THE BRITISH EMPIRE JAMBOREE, 1924
The Imperial aspect of the Scout Movement was
demonstrated during the British Empire Exhibition at Wembley in 1924. In deciding to hold
a great Jamboree at Wembley, Baden-Powell considered that the meeting would help the
Scouts of the Empire to get together and compare notes, that it would develop good-will in
the rising generation of the States of the British Commonwealth, and that it would show
the world the methods by which Scouting developed character and intelligence, handicrafts
and skill, health and service for others. Thousands of Overseas Scouts were present, and
many more came from all parts of the British Isles.
The organization of rail and road transport, camp
routine, and sanitation, all worked out by Commissioners, Scouters, and co-opted
officials, on a voluntary and honorary basis, ran with a smoothness which was then
astonishing, but has since become commonplace in the great Scout rallies. The Scouts were
received at the Wembley stations from 3 A.M. until late at night and were fed and
sheltered, as they arrived, with the regularity of a machine. The camp in Wembley Paddocks
extended over forty acres, and was like a town, divided into sections or wards, with
street and tent names— "Mafeking Lane" "Princes Street,"
"The Merry Mudlarks," the last being a very appropriate title, for the Overseas
Scouts saw something of English rain and mud I The camp contained a post office, bank, a
quartermasters’ department for the issue of tent-equipment and valises, reception
departments, lost-property office, a stores to provide everything a Scout might need, from
a new kit to needle and cotton, and an administrative office which was on duty incessantly
day and night during the ten days of the Jamboree.
The greatest number of Scouts in camp together was
12,461; 75,000 gallons of water, 6,000 loaves, and 250 pounds of tea were used daily. The
Scouts handled transport and administration, but the catering was wisely left to Messrs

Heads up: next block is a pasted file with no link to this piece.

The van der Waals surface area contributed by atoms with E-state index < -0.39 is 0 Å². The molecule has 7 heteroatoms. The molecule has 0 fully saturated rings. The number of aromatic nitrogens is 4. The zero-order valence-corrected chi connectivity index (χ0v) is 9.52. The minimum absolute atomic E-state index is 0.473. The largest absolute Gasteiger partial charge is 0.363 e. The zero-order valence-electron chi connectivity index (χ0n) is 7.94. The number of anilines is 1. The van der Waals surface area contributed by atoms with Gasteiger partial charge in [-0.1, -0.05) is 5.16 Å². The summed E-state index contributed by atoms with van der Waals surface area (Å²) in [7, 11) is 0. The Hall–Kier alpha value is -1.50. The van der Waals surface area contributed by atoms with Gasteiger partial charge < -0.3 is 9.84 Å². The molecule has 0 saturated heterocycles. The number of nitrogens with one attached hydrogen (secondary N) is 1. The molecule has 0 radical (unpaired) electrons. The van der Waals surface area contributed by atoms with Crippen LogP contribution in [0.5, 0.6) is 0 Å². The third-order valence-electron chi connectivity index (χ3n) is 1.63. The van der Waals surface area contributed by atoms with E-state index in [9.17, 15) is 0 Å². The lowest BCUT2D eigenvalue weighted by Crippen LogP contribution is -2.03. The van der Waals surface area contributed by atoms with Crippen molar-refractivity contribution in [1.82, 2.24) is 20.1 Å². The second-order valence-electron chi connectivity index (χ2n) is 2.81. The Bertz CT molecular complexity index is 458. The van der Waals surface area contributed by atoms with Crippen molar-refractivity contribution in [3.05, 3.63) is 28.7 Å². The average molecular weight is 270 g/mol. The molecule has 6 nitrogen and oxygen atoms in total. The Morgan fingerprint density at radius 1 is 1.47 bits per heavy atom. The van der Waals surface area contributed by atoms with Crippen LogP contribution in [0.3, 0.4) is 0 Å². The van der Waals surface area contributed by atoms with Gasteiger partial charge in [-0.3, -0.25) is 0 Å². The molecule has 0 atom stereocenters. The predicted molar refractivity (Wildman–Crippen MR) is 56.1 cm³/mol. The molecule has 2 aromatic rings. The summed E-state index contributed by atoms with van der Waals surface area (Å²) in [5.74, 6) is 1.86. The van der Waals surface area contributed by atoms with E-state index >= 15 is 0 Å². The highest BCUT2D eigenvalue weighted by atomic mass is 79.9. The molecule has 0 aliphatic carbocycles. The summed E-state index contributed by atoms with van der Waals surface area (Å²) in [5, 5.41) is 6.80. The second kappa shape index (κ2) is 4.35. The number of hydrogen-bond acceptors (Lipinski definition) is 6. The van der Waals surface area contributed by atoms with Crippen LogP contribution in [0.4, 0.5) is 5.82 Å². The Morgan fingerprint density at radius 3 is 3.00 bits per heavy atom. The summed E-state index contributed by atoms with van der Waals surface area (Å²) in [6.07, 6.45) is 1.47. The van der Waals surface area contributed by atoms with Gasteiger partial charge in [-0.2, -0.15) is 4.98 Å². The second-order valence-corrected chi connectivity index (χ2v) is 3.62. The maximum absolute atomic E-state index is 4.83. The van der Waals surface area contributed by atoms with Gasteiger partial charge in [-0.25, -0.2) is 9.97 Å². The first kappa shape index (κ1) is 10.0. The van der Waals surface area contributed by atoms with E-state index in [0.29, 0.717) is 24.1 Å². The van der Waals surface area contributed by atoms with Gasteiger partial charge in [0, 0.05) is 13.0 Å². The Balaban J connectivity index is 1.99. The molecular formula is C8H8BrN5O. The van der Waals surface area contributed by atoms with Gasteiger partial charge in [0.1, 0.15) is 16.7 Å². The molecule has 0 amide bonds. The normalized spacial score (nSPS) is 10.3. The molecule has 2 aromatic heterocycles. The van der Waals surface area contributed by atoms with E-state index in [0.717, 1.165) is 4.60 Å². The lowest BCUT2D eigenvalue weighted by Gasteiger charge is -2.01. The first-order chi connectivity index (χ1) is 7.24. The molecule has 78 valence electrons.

Lyons, who fed, on the average, about 12,500 boys daily at the charge of 3s.4d, a
day per head. Twelve great marquees arose, two miles of iron piping and two great boilers
appeared, for providing steam for cooking and cleaning some 70,000 plates, 1,000 dishes,
and 1,500 baking-tins each day. For each lunch 500 yards of suet roll were cooked! Messrs
Lyons provided packed luncheons for Scouts who were going sight-seeing, as Baden-Powell
was anxious for the Overseas Scouts to see as much as possible of England.
The public were shown Scout methods of first aid,
gymnastics, athletics, life-saving, hygiene, and pioneering. The whole organization of the
Jamboree was in itself an object lesson in Scout service for others. All the displays were
well attended, but the largest audience arrived for the Wolf Cubs’ performance.
Akela, the Old Wolf, from the Council Rock in the centre
of the Stadium, summoned the Pack, which stalked a deer in the jungle. Then Mowgli, the
boy, was chased by Shere Khan, the tiger, and was rescued by Baloo, the bear, and
Bagheera, the panther. Playing with Baloo and Bagheera, Mowgli was next attacked by
monkeys, but was rescued by Kaa, the snake. This snake was an enormous reptile, composed
of a cardboard head and a hundred yards of body made up of Wolf Cubs. It swallowed the
monkeys, curled up, and went to sleep. This performance was given by London Wolf Cubs, and
was followed by all the Cubs, 7,000 in number, concentrating in a great circle in the
arena, where they sat down and gave the Grand Howl.
"Akela, we’ll do our best."
"Dyb, Dyb, Dyb, Dyb (Do your best)," came the
high-pitched cry of the leading Sixer.
"We’ll Dob, Dob, Dob, Dob (do our best)," . . .
rejoined 7,000 voices.
There were many pageants, as, for instance, of the
cotton-industry, and of Australia past and present; but perhaps the most thrilling display
after the Cub show was the Massed Highland Dancing of the Scots contingent (some 2,800
strong at Wembley) with their hundred pipers, an amazing scene of coloured tartans, wild
music, wild cries, and intricate movements performed with mechanical precision. The Prince
of Wales attended a camp-fire sing-song and afterwards spent the night in the camp, under
canvas. The problem of organization in a Jamboree does not merely consist in getting the
Scouts concentrated, sheltered, and fed; it also involves seeing them safely home. This
work went as smoothly as all the rest in 1924, but with boys elaborate organization could
not succeed unless there was co-operation from the boys themselves. Baden-Powell was well
pleased with the splendid conduct and self-discipline of this great assemblage of youth
When I have been asked what impressed me most about the
Jamboree I have been able honestly to say it was not the pageantry, it was not the fine
appearance of the boys nor their numbers and efficiency—it was the fact that
discipline from within showed itself to be an established force among them, and that they
have a true grasp of the ideals of the movement.
From R. H. Kiernan, Baden-Powell,
1939. Reprinted: Argosy-Antiquarian Ltd., 1970